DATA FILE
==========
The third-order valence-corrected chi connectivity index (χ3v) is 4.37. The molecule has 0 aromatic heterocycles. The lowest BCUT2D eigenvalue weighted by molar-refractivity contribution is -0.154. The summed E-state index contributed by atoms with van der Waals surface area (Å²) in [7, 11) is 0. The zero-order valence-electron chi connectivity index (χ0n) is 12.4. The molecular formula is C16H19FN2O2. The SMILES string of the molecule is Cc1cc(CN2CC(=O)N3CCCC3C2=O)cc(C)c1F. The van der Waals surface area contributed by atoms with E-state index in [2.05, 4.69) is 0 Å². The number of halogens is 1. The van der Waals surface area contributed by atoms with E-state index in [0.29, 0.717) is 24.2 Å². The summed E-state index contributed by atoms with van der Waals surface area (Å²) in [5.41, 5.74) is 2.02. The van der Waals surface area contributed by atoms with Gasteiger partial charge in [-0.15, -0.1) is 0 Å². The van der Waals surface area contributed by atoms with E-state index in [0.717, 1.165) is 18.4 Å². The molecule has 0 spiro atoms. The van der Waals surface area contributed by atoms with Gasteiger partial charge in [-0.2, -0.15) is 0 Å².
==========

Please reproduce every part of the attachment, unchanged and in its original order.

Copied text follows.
The third-order valence-corrected chi connectivity index (χ3v) is 4.37. The molecule has 0 aromatic heterocycles. The lowest BCUT2D eigenvalue weighted by molar-refractivity contribution is -0.154. The summed E-state index contributed by atoms with van der Waals surface area (Å²) in [7, 11) is 0. The zero-order valence-electron chi connectivity index (χ0n) is 12.4. The molecular formula is C16H19FN2O2. The SMILES string of the molecule is Cc1cc(CN2CC(=O)N3CCCC3C2=O)cc(C)c1F. The van der Waals surface area contributed by atoms with E-state index in [2.05, 4.69) is 0 Å². The number of halogens is 1. The van der Waals surface area contributed by atoms with E-state index in [0.29, 0.717) is 24.2 Å². The summed E-state index contributed by atoms with van der Waals surface area (Å²) in [5.41, 5.74) is 2.02. The van der Waals surface area contributed by atoms with Gasteiger partial charge in [-0.15, -0.1) is 0 Å². The van der Waals surface area contributed by atoms with E-state index in [0.717, 1.165) is 18.4 Å². The molecule has 0 spiro atoms. The van der Waals surface area contributed by atoms with Gasteiger partial charge in [-0.2, -0.15) is 0 Å².